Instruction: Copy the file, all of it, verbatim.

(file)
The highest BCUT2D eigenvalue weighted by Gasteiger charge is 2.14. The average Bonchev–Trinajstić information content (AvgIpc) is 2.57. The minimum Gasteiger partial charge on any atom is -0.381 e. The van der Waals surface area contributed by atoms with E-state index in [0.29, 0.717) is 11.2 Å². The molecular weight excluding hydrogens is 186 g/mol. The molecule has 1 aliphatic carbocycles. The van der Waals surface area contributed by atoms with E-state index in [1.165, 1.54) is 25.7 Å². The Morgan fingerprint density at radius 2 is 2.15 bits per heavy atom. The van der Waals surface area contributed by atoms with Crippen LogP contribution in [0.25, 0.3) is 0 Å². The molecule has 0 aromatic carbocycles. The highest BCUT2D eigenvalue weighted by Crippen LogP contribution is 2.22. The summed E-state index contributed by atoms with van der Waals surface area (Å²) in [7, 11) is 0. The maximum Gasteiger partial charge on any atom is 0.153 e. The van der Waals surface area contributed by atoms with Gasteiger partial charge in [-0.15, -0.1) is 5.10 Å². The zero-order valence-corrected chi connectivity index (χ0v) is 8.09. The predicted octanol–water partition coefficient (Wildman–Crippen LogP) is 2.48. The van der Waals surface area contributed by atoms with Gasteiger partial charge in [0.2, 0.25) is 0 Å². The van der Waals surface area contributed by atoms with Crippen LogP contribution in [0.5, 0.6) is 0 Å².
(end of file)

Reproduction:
The highest BCUT2D eigenvalue weighted by Gasteiger charge is 2.14. The average Bonchev–Trinajstić information content (AvgIpc) is 2.57. The minimum Gasteiger partial charge on any atom is -0.381 e. The van der Waals surface area contributed by atoms with E-state index in [0.29, 0.717) is 11.2 Å². The molecular weight excluding hydrogens is 186 g/mol. The molecule has 1 aliphatic carbocycles. The van der Waals surface area contributed by atoms with E-state index in [1.165, 1.54) is 25.7 Å². The Morgan fingerprint density at radius 2 is 2.15 bits per heavy atom. The van der Waals surface area contributed by atoms with Crippen LogP contribution in [0.25, 0.3) is 0 Å². The molecule has 0 aromatic carbocycles. The highest BCUT2D eigenvalue weighted by Crippen LogP contribution is 2.22. The summed E-state index contributed by atoms with van der Waals surface area (Å²) in [7, 11) is 0. The maximum Gasteiger partial charge on any atom is 0.153 e. The van der Waals surface area contributed by atoms with Gasteiger partial charge in [-0.15, -0.1) is 5.10 Å². The zero-order valence-corrected chi connectivity index (χ0v) is 8.09. The predicted octanol–water partition coefficient (Wildman–Crippen LogP) is 2.48. The van der Waals surface area contributed by atoms with Gasteiger partial charge in [0.2, 0.25) is 0 Å². The van der Waals surface area contributed by atoms with Crippen LogP contribution in [0.5, 0.6) is 0 Å².